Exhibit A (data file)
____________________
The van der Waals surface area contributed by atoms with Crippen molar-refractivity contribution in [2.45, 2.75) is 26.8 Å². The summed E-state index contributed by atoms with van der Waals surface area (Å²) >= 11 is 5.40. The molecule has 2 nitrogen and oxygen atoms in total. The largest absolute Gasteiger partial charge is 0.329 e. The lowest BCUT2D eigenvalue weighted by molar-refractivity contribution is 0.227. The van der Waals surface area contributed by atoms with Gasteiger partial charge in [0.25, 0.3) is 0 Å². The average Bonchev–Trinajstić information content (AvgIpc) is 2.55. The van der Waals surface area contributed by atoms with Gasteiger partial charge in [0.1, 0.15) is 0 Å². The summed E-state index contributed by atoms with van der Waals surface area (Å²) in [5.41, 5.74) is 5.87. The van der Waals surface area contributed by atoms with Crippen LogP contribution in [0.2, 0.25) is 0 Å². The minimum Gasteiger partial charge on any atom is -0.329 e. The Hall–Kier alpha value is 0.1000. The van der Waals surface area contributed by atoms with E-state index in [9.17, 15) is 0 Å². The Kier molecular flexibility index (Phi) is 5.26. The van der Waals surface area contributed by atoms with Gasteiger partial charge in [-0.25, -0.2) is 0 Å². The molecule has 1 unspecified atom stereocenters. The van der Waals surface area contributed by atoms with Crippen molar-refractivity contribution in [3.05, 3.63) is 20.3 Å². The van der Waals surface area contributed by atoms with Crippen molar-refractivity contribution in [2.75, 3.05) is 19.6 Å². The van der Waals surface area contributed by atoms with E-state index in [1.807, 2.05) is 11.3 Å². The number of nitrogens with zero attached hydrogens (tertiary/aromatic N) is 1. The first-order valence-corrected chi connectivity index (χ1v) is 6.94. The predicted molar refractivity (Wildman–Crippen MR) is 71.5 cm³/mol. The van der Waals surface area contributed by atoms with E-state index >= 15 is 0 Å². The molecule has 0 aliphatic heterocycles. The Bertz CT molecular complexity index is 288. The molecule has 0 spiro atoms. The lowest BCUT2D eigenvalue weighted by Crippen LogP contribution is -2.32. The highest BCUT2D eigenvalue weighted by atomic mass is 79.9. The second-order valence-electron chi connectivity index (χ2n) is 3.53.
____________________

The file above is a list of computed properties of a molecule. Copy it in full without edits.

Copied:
The van der Waals surface area contributed by atoms with Crippen molar-refractivity contribution in [2.45, 2.75) is 26.8 Å². The summed E-state index contributed by atoms with van der Waals surface area (Å²) >= 11 is 5.40. The molecule has 2 nitrogen and oxygen atoms in total. The largest absolute Gasteiger partial charge is 0.329 e. The lowest BCUT2D eigenvalue weighted by molar-refractivity contribution is 0.227. The van der Waals surface area contributed by atoms with Gasteiger partial charge in [0.25, 0.3) is 0 Å². The average Bonchev–Trinajstić information content (AvgIpc) is 2.55. The van der Waals surface area contributed by atoms with Gasteiger partial charge in [0.1, 0.15) is 0 Å². The summed E-state index contributed by atoms with van der Waals surface area (Å²) in [5.41, 5.74) is 5.87. The van der Waals surface area contributed by atoms with Crippen LogP contribution in [0.2, 0.25) is 0 Å². The minimum Gasteiger partial charge on any atom is -0.329 e. The Hall–Kier alpha value is 0.1000. The van der Waals surface area contributed by atoms with E-state index in [9.17, 15) is 0 Å². The Kier molecular flexibility index (Phi) is 5.26. The van der Waals surface area contributed by atoms with Gasteiger partial charge in [-0.25, -0.2) is 0 Å². The molecule has 1 unspecified atom stereocenters. The van der Waals surface area contributed by atoms with Crippen molar-refractivity contribution in [3.05, 3.63) is 20.3 Å². The van der Waals surface area contributed by atoms with Crippen molar-refractivity contribution in [2.75, 3.05) is 19.6 Å². The van der Waals surface area contributed by atoms with E-state index in [1.807, 2.05) is 11.3 Å². The number of nitrogens with zero attached hydrogens (tertiary/aromatic N) is 1. The first-order valence-corrected chi connectivity index (χ1v) is 6.94. The predicted molar refractivity (Wildman–Crippen MR) is 71.5 cm³/mol. The van der Waals surface area contributed by atoms with E-state index >= 15 is 0 Å². The molecule has 0 aliphatic heterocycles. The Bertz CT molecular complexity index is 288. The molecule has 0 spiro atoms. The lowest BCUT2D eigenvalue weighted by Crippen LogP contribution is -2.32. The highest BCUT2D eigenvalue weighted by atomic mass is 79.9. The second-order valence-electron chi connectivity index (χ2n) is 3.53.